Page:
District Court judge questions expert testimony in App Store lawsuit

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The U.S. District Court Judge presiding over a lawsuit accusing Apple of price-gouging on the App Store criticized the math of one of the case's expert witnesses.

Daniel McFadden, a Nobel prize-winning economist, prepared an analysis backing a claim that Apple's App Store requirements cost consumers billions of dollars. However, U.S. District Court Judge Yvonne Gonzalez Rogers didn't appear to buy that argument, Bloomberg has reported.

During questioning lawyers for the consumers in the case, Judge Gonzalez Rogers knocked McFadden's work, claiming that he provided only six paragraphs to explain his methodology and adding that he isn't "an expert in any of it."

The lawsuit alleges that Apple owes iPhone customers between $7 billion and $10 billion for charging "supra-competitive" prices for app and in-app purchases on the App Store. However, the case can only be certified as a class action representing nearly 400 million App Store users if Judge Gonzalez Rogers allows it to move forward.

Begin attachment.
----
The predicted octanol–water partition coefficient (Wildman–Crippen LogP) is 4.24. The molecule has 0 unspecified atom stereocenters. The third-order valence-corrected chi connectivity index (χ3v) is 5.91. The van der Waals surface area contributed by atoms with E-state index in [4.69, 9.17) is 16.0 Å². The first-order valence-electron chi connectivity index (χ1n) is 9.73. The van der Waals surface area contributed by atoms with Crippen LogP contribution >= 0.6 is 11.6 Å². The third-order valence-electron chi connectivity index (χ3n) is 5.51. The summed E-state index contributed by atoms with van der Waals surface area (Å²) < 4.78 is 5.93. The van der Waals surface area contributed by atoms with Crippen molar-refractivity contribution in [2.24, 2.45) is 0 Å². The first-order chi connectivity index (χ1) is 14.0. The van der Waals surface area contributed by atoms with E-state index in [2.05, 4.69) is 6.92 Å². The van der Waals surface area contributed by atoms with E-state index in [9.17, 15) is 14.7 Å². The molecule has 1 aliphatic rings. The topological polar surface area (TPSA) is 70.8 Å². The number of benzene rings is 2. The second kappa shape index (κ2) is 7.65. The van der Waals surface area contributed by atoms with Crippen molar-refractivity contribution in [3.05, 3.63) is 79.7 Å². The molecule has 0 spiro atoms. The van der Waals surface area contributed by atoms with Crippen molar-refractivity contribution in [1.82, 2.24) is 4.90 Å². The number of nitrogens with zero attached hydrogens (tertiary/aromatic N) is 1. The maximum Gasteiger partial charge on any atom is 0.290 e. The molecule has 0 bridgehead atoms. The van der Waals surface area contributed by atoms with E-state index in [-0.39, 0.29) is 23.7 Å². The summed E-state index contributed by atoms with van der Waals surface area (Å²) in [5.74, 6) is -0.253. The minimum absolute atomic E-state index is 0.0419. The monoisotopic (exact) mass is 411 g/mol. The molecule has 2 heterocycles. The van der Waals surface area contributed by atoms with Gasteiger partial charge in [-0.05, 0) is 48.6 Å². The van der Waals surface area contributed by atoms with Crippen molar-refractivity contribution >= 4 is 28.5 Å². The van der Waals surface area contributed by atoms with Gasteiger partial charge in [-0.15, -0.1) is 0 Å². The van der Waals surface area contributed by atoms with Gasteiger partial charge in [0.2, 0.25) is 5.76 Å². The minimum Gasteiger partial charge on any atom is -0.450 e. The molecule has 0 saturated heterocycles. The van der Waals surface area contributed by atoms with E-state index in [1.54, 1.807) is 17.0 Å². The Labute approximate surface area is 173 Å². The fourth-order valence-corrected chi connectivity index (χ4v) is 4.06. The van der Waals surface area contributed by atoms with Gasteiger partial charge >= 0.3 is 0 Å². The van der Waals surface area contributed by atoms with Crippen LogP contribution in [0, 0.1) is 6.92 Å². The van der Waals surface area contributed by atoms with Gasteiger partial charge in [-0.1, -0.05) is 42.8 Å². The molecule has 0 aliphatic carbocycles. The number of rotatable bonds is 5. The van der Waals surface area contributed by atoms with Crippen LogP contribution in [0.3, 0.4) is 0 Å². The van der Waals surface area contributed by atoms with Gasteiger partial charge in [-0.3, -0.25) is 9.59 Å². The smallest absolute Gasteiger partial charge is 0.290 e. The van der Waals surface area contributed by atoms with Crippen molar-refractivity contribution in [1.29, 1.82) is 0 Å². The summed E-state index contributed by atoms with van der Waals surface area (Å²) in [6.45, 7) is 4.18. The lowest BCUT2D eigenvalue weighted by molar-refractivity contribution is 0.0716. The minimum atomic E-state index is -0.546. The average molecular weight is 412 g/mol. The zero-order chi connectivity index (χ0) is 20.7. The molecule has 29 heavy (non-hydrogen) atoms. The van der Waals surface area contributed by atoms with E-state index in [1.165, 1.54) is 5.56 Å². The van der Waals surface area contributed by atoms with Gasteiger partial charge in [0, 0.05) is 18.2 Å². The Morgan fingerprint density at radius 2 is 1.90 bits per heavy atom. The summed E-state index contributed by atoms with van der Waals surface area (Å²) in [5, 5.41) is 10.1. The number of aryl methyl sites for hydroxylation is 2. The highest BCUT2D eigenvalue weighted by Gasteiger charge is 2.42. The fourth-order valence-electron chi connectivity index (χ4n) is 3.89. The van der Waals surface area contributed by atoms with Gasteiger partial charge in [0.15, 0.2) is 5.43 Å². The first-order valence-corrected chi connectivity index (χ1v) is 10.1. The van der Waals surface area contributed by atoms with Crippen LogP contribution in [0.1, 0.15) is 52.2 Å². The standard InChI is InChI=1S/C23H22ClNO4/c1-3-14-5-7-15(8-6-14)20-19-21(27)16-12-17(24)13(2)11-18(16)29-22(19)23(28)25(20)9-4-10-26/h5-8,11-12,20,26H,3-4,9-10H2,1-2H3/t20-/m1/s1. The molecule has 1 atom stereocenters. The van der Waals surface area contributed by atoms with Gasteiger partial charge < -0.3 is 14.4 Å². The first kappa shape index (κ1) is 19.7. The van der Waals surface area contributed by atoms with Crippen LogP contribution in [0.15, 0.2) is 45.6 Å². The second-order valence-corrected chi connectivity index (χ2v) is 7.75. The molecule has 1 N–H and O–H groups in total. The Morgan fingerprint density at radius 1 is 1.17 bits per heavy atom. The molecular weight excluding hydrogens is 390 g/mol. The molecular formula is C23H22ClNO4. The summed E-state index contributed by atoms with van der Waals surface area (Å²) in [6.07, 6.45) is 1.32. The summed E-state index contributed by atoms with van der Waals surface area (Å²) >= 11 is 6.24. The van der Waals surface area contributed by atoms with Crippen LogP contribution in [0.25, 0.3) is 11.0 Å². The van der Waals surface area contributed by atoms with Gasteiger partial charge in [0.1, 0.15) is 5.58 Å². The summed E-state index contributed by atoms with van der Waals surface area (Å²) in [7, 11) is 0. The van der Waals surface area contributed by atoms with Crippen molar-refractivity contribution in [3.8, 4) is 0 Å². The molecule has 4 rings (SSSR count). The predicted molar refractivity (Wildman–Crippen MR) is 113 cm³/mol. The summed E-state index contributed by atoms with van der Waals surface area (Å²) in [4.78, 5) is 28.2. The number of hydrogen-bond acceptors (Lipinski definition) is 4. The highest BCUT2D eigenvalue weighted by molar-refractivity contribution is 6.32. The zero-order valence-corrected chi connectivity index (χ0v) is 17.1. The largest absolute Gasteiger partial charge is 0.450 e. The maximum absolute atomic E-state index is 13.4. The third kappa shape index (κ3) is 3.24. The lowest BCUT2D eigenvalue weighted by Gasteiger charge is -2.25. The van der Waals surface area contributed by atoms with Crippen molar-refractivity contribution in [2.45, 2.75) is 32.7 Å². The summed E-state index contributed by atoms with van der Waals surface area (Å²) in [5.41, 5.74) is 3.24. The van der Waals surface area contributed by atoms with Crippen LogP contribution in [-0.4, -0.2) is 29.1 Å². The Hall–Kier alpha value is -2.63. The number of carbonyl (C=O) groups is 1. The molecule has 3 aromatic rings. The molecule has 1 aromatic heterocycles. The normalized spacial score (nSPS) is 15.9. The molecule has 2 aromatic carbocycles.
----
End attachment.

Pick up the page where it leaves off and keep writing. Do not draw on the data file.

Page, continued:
At this point, it isn't clear if she will green-light the lawsuit. For example, the judge cast doubt on the way that McFadden used the Epic Games store as a benchmark for how Apple overcharges customers.

"What about the fact that it's operating at a loss for the foreseeable future?" Judge Gonzalez Rogers asked lawyers. "If you cherry pick your numbers, how is that methodology? And if I don't agree with that, doesn't the entire model fall?"

Lawyers for customers defended McFadden's work, saying that the methodology he used is "widely accepted by economists to determine and measure the effects of anticompetitive conduct on market prices" and calling the analysis "relevant, reliable, and admissible."

Earlier in 2021, Judge Gonzalez Rogers ruled largely in favor of Apple in a similar lawsuit levied by Epic Games. Despite championing her decision as a "resounding victory," Apple has appealed one portion of the ruling that would force it to allow third-party payment links or buttons within apps.